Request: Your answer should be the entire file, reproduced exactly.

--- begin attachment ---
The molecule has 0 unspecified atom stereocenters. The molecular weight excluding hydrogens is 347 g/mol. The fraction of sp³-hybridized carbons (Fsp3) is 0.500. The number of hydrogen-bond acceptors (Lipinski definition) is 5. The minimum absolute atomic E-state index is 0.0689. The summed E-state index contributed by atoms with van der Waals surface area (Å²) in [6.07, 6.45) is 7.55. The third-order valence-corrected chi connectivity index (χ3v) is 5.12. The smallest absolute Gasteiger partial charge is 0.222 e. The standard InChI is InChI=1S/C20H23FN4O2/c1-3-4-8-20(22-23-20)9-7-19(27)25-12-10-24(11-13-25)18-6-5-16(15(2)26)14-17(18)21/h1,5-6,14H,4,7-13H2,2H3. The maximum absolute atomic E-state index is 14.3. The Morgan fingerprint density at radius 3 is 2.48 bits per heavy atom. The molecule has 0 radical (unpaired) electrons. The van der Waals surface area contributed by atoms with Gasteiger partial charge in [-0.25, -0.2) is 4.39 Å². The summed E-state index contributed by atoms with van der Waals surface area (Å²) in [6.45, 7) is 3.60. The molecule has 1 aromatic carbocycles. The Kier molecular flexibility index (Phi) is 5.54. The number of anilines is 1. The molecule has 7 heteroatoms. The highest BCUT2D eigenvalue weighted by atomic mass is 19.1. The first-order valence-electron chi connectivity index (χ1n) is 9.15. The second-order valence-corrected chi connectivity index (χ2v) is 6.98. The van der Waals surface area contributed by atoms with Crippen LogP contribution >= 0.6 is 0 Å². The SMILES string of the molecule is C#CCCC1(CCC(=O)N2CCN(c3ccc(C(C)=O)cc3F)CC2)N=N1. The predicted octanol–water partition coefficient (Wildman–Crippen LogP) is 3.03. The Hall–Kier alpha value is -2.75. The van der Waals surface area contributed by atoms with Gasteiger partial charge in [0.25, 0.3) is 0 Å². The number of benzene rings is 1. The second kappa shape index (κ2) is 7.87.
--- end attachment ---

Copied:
The molecule has 0 unspecified atom stereocenters. The molecular weight excluding hydrogens is 347 g/mol. The fraction of sp³-hybridized carbons (Fsp3) is 0.500. The number of hydrogen-bond acceptors (Lipinski definition) is 5. The minimum absolute atomic E-state index is 0.0689. The summed E-state index contributed by atoms with van der Waals surface area (Å²) in [6.07, 6.45) is 7.55. The third-order valence-corrected chi connectivity index (χ3v) is 5.12. The smallest absolute Gasteiger partial charge is 0.222 e. The standard InChI is InChI=1S/C20H23FN4O2/c1-3-4-8-20(22-23-20)9-7-19(27)25-12-10-24(11-13-25)18-6-5-16(15(2)26)14-17(18)21/h1,5-6,14H,4,7-13H2,2H3. The maximum absolute atomic E-state index is 14.3. The Morgan fingerprint density at radius 3 is 2.48 bits per heavy atom. The molecule has 0 radical (unpaired) electrons. The van der Waals surface area contributed by atoms with Gasteiger partial charge in [-0.25, -0.2) is 4.39 Å². The summed E-state index contributed by atoms with van der Waals surface area (Å²) in [6.45, 7) is 3.60. The molecule has 1 aromatic carbocycles. The Kier molecular flexibility index (Phi) is 5.54. The number of anilines is 1. The molecule has 7 heteroatoms. The highest BCUT2D eigenvalue weighted by atomic mass is 19.1. The first-order valence-electron chi connectivity index (χ1n) is 9.15. The second-order valence-corrected chi connectivity index (χ2v) is 6.98. The van der Waals surface area contributed by atoms with Crippen LogP contribution >= 0.6 is 0 Å². The SMILES string of the molecule is C#CCCC1(CCC(=O)N2CCN(c3ccc(C(C)=O)cc3F)CC2)N=N1. The predicted octanol–water partition coefficient (Wildman–Crippen LogP) is 3.03. The Hall–Kier alpha value is -2.75. The van der Waals surface area contributed by atoms with Gasteiger partial charge in [0.25, 0.3) is 0 Å². The number of benzene rings is 1. The second kappa shape index (κ2) is 7.87.